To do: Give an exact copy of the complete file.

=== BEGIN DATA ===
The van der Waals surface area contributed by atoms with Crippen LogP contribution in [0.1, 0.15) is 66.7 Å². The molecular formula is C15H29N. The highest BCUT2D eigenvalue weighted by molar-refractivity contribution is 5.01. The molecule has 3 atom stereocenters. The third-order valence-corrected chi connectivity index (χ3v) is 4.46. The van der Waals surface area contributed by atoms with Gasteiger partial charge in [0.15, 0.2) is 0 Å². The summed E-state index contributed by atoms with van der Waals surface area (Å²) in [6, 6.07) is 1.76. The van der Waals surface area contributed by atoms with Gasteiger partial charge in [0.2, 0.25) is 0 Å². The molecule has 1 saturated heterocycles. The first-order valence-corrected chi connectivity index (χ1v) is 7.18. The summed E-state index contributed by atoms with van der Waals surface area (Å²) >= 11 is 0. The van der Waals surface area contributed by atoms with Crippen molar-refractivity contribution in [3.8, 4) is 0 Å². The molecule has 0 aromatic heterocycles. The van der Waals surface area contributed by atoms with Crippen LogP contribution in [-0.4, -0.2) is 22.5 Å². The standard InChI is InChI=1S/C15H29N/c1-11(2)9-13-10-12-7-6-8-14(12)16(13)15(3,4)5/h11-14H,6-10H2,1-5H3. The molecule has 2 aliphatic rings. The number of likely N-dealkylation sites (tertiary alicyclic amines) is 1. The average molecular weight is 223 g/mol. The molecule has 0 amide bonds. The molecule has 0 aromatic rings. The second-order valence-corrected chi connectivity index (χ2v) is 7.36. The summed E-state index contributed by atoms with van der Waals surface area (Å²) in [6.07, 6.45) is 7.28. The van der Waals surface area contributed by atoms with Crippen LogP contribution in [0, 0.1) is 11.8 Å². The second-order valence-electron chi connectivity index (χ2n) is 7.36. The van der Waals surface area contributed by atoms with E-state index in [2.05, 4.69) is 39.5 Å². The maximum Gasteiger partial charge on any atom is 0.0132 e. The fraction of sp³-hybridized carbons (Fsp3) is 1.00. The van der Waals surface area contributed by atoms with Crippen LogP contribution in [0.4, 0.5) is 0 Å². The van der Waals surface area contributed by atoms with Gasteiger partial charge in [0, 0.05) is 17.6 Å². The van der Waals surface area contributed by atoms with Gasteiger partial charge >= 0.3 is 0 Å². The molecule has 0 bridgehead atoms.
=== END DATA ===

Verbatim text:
The van der Waals surface area contributed by atoms with Crippen LogP contribution in [0.1, 0.15) is 66.7 Å². The molecular formula is C15H29N. The highest BCUT2D eigenvalue weighted by molar-refractivity contribution is 5.01. The molecule has 3 atom stereocenters. The third-order valence-corrected chi connectivity index (χ3v) is 4.46. The van der Waals surface area contributed by atoms with Gasteiger partial charge in [0.15, 0.2) is 0 Å². The summed E-state index contributed by atoms with van der Waals surface area (Å²) in [6, 6.07) is 1.76. The van der Waals surface area contributed by atoms with Gasteiger partial charge in [0.2, 0.25) is 0 Å². The molecule has 1 saturated heterocycles. The first-order valence-corrected chi connectivity index (χ1v) is 7.18. The summed E-state index contributed by atoms with van der Waals surface area (Å²) >= 11 is 0. The van der Waals surface area contributed by atoms with Crippen molar-refractivity contribution in [3.8, 4) is 0 Å². The molecule has 0 aromatic heterocycles. The van der Waals surface area contributed by atoms with Crippen LogP contribution in [-0.4, -0.2) is 22.5 Å². The standard InChI is InChI=1S/C15H29N/c1-11(2)9-13-10-12-7-6-8-14(12)16(13)15(3,4)5/h11-14H,6-10H2,1-5H3. The molecule has 2 aliphatic rings. The number of likely N-dealkylation sites (tertiary alicyclic amines) is 1. The average molecular weight is 223 g/mol. The molecule has 0 amide bonds. The molecule has 0 aromatic rings. The second-order valence-corrected chi connectivity index (χ2v) is 7.36. The summed E-state index contributed by atoms with van der Waals surface area (Å²) in [6.07, 6.45) is 7.28. The van der Waals surface area contributed by atoms with Crippen LogP contribution in [0, 0.1) is 11.8 Å². The second-order valence-electron chi connectivity index (χ2n) is 7.36. The van der Waals surface area contributed by atoms with E-state index in [2.05, 4.69) is 39.5 Å². The maximum Gasteiger partial charge on any atom is 0.0132 e. The fraction of sp³-hybridized carbons (Fsp3) is 1.00. The van der Waals surface area contributed by atoms with Crippen LogP contribution in [0.4, 0.5) is 0 Å². The van der Waals surface area contributed by atoms with Gasteiger partial charge in [0, 0.05) is 17.6 Å². The van der Waals surface area contributed by atoms with Gasteiger partial charge >= 0.3 is 0 Å². The molecule has 0 bridgehead atoms.